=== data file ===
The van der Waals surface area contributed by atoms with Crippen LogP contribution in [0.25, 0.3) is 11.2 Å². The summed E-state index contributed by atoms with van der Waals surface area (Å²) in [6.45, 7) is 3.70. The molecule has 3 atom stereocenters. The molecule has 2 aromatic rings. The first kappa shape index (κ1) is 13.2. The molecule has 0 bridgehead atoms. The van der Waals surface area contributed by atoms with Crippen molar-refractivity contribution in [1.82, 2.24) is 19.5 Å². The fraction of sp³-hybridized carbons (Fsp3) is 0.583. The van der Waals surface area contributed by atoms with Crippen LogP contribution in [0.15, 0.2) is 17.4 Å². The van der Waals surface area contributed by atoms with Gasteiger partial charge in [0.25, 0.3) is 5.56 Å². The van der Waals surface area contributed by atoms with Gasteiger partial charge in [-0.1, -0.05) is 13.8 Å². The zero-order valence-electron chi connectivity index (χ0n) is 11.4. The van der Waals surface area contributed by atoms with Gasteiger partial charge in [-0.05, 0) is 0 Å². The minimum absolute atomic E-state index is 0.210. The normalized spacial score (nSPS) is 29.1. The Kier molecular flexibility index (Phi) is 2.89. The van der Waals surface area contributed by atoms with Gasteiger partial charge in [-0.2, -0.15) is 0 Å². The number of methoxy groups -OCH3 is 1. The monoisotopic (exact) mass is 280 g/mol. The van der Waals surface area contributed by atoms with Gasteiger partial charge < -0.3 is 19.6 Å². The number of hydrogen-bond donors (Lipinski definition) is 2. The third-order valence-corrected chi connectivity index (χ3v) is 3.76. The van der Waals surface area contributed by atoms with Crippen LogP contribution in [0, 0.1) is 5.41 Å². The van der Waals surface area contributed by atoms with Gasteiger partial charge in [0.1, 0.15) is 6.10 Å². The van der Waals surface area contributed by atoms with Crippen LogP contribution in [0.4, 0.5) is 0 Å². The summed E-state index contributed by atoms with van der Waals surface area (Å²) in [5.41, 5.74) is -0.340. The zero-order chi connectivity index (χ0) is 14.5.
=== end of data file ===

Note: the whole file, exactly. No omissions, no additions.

The van der Waals surface area contributed by atoms with Crippen LogP contribution in [0.25, 0.3) is 11.2 Å². The summed E-state index contributed by atoms with van der Waals surface area (Å²) in [6.45, 7) is 3.70. The molecule has 3 atom stereocenters. The molecule has 2 aromatic rings. The first kappa shape index (κ1) is 13.2. The molecule has 0 bridgehead atoms. The van der Waals surface area contributed by atoms with Crippen molar-refractivity contribution in [1.82, 2.24) is 19.5 Å². The fraction of sp³-hybridized carbons (Fsp3) is 0.583. The van der Waals surface area contributed by atoms with Crippen LogP contribution in [0.15, 0.2) is 17.4 Å². The van der Waals surface area contributed by atoms with Gasteiger partial charge in [0.25, 0.3) is 5.56 Å². The van der Waals surface area contributed by atoms with Gasteiger partial charge in [-0.1, -0.05) is 13.8 Å². The zero-order valence-electron chi connectivity index (χ0n) is 11.4. The van der Waals surface area contributed by atoms with Gasteiger partial charge in [-0.05, 0) is 0 Å². The minimum absolute atomic E-state index is 0.210. The normalized spacial score (nSPS) is 29.1. The Kier molecular flexibility index (Phi) is 2.89. The van der Waals surface area contributed by atoms with Gasteiger partial charge in [-0.2, -0.15) is 0 Å². The number of methoxy groups -OCH3 is 1. The monoisotopic (exact) mass is 280 g/mol. The van der Waals surface area contributed by atoms with Gasteiger partial charge < -0.3 is 19.6 Å². The number of hydrogen-bond donors (Lipinski definition) is 2. The third-order valence-corrected chi connectivity index (χ3v) is 3.76. The van der Waals surface area contributed by atoms with Crippen LogP contribution in [0, 0.1) is 5.41 Å². The van der Waals surface area contributed by atoms with Gasteiger partial charge in [0.1, 0.15) is 6.10 Å². The van der Waals surface area contributed by atoms with Crippen LogP contribution in [0.4, 0.5) is 0 Å². The summed E-state index contributed by atoms with van der Waals surface area (Å²) in [5.41, 5.74) is -0.340. The zero-order chi connectivity index (χ0) is 14.5.